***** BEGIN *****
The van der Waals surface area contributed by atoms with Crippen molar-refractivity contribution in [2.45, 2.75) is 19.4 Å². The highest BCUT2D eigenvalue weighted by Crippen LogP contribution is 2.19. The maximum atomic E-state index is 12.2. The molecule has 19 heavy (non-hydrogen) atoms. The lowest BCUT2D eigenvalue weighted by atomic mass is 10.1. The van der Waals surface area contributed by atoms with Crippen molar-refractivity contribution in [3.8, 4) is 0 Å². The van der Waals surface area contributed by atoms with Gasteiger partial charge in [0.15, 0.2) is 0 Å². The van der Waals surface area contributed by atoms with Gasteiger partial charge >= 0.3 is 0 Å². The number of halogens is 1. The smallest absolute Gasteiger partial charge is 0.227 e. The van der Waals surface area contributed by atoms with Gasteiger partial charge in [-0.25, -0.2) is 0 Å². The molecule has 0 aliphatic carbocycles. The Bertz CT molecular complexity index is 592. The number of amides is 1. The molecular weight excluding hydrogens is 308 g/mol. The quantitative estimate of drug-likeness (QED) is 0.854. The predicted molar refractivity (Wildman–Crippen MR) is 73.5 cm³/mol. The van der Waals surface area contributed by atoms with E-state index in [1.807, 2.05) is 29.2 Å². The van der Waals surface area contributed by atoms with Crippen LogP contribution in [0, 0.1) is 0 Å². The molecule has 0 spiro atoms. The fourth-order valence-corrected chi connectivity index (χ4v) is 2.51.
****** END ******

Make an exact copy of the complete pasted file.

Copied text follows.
The van der Waals surface area contributed by atoms with Crippen molar-refractivity contribution in [2.45, 2.75) is 19.4 Å². The highest BCUT2D eigenvalue weighted by Crippen LogP contribution is 2.19. The maximum atomic E-state index is 12.2. The molecule has 19 heavy (non-hydrogen) atoms. The lowest BCUT2D eigenvalue weighted by atomic mass is 10.1. The van der Waals surface area contributed by atoms with Crippen molar-refractivity contribution in [3.8, 4) is 0 Å². The van der Waals surface area contributed by atoms with Gasteiger partial charge in [0.15, 0.2) is 0 Å². The van der Waals surface area contributed by atoms with Gasteiger partial charge >= 0.3 is 0 Å². The number of halogens is 1. The smallest absolute Gasteiger partial charge is 0.227 e. The van der Waals surface area contributed by atoms with Gasteiger partial charge in [-0.25, -0.2) is 0 Å². The molecule has 0 aliphatic carbocycles. The Bertz CT molecular complexity index is 592. The number of amides is 1. The molecular weight excluding hydrogens is 308 g/mol. The quantitative estimate of drug-likeness (QED) is 0.854. The predicted molar refractivity (Wildman–Crippen MR) is 73.5 cm³/mol. The van der Waals surface area contributed by atoms with E-state index in [1.807, 2.05) is 29.2 Å². The van der Waals surface area contributed by atoms with Crippen LogP contribution in [0, 0.1) is 0 Å². The molecule has 0 spiro atoms. The fourth-order valence-corrected chi connectivity index (χ4v) is 2.51.